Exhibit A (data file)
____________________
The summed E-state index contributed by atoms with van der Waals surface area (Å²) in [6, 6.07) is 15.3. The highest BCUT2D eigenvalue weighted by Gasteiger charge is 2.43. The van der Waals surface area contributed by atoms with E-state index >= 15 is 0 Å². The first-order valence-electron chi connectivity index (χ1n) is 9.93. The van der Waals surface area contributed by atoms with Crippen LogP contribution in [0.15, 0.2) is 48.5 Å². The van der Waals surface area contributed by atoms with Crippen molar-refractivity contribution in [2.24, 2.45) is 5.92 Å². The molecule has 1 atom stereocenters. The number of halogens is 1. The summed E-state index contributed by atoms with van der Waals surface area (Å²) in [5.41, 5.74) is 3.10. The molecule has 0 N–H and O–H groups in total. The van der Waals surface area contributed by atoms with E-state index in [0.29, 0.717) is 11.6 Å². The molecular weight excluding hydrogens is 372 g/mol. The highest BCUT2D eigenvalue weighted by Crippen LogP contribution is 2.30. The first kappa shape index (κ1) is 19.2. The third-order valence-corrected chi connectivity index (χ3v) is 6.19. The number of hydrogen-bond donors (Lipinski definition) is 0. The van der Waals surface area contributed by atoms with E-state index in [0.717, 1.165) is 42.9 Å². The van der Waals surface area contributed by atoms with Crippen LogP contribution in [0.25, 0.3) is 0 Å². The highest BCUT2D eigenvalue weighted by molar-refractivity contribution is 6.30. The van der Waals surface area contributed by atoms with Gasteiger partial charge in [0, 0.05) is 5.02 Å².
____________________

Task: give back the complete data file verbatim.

The summed E-state index contributed by atoms with van der Waals surface area (Å²) in [6, 6.07) is 15.3. The highest BCUT2D eigenvalue weighted by Gasteiger charge is 2.43. The van der Waals surface area contributed by atoms with E-state index >= 15 is 0 Å². The first-order valence-electron chi connectivity index (χ1n) is 9.93. The van der Waals surface area contributed by atoms with Crippen LogP contribution in [0.15, 0.2) is 48.5 Å². The van der Waals surface area contributed by atoms with Crippen molar-refractivity contribution in [2.24, 2.45) is 5.92 Å². The molecule has 1 atom stereocenters. The number of halogens is 1. The summed E-state index contributed by atoms with van der Waals surface area (Å²) in [5.41, 5.74) is 3.10. The molecule has 0 N–H and O–H groups in total. The van der Waals surface area contributed by atoms with E-state index in [0.29, 0.717) is 11.6 Å². The molecular weight excluding hydrogens is 372 g/mol. The highest BCUT2D eigenvalue weighted by Crippen LogP contribution is 2.30. The first kappa shape index (κ1) is 19.2. The third-order valence-corrected chi connectivity index (χ3v) is 6.19. The number of hydrogen-bond donors (Lipinski definition) is 0. The van der Waals surface area contributed by atoms with E-state index in [0.717, 1.165) is 42.9 Å². The van der Waals surface area contributed by atoms with Crippen LogP contribution in [0.25, 0.3) is 0 Å². The highest BCUT2D eigenvalue weighted by molar-refractivity contribution is 6.30. The van der Waals surface area contributed by atoms with Gasteiger partial charge in [0, 0.05) is 5.02 Å².